Quinn revisits Brody, who pretty much acknowledges that he loved Issa like a son, but refuses to admit to being a suicide bomber: “I wasn’t wearing a vest. I made a tape, that’s all. You’ve got nothing on me.” Brody, again, proves to be a born secret agent, assessing the situation and making the most brazen possible bluff. Quinn asks what his family would think if he went to trial and Dana would have to acknowledge “My dad, the jihadist murderer.” The exchange heats up and Quinn drives a knife through Brody’s palm! Is he insane? Does he think he’s Jack Bauer?
Carrie kicks out Quinn and takes over the interview, and later Quinn tells Saul that every good cop needs a bad cop, or every bipolar cop needs a torture cop, or something like that. “You broke my heart, you know,” says Carrie, making the stakes of their conversation intensely personal. (I wonder which would be worse for Brody: the harsh interrogation, or talking about their feelings.) Carrie claims to be in love with Brody, and we mostly believe her, but she could be expressing her feelings to manipulate him. Carrie’s tricky that way.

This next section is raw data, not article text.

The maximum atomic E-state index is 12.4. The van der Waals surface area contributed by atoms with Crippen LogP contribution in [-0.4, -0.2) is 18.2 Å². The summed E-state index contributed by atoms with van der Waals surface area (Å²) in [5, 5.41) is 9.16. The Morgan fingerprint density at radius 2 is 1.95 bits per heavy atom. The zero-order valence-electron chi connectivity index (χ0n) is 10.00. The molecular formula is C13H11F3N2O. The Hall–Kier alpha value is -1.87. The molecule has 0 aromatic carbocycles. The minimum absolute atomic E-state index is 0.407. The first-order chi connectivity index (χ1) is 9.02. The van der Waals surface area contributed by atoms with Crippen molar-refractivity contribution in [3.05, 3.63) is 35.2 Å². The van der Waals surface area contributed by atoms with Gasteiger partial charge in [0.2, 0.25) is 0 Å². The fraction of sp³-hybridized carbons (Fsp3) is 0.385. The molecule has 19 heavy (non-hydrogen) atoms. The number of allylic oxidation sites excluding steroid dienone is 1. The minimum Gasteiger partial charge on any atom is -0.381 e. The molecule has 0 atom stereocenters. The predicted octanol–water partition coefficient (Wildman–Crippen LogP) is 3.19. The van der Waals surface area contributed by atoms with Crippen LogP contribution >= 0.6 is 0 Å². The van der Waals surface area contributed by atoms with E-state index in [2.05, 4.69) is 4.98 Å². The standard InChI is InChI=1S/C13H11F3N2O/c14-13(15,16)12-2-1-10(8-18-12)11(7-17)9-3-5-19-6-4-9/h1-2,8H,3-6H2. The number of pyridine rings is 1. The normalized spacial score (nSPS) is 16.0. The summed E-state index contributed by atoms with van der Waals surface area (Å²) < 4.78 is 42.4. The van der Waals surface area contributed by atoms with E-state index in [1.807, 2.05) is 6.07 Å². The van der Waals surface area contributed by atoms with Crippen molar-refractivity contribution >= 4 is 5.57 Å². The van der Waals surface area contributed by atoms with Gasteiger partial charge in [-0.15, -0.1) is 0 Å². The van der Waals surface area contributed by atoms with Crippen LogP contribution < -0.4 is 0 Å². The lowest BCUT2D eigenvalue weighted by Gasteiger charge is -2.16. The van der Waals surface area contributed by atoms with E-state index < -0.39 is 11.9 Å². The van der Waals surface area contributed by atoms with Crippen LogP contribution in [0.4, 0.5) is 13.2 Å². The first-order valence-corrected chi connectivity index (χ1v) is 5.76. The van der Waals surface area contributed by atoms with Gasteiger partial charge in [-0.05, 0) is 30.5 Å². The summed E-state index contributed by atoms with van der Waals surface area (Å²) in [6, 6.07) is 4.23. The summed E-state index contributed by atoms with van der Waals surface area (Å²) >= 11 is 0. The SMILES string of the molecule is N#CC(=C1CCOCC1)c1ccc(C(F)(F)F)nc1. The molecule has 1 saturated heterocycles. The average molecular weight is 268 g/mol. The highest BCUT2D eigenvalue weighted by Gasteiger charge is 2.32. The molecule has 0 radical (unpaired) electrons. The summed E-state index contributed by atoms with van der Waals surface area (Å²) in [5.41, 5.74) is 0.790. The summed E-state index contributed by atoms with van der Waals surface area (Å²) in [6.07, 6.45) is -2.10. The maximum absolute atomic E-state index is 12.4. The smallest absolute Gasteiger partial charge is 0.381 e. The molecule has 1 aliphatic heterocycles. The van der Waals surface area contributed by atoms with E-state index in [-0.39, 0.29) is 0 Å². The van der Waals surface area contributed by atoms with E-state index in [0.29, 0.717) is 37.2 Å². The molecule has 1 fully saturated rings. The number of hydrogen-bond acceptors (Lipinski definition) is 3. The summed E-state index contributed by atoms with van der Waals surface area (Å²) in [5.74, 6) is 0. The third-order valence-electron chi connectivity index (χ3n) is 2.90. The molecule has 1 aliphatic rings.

“Are you sure you’re not a monster, Brody?” Carrie asks, comparing him to Walden and Nazir, both guilty of killing innocents. Brody still doesn’t crack, though, until Carrie presses him about the day of the shooting: “Dana called you, didn’t she? She used my cell.” Brody finally agrees that it’s true, but insists that he doesn’t know about Nazir’s intentions. “But there is a plan to attack America?” Lewis conveys that Brody is deeply upset, but how will he respond? As if responding to the willpower of the audience at home, Brody says “Yes!” Score! Carrie got him. Saul comes in, they unshackle Brody and he curls up on the floor, which was probably his usual pose during years of captivity.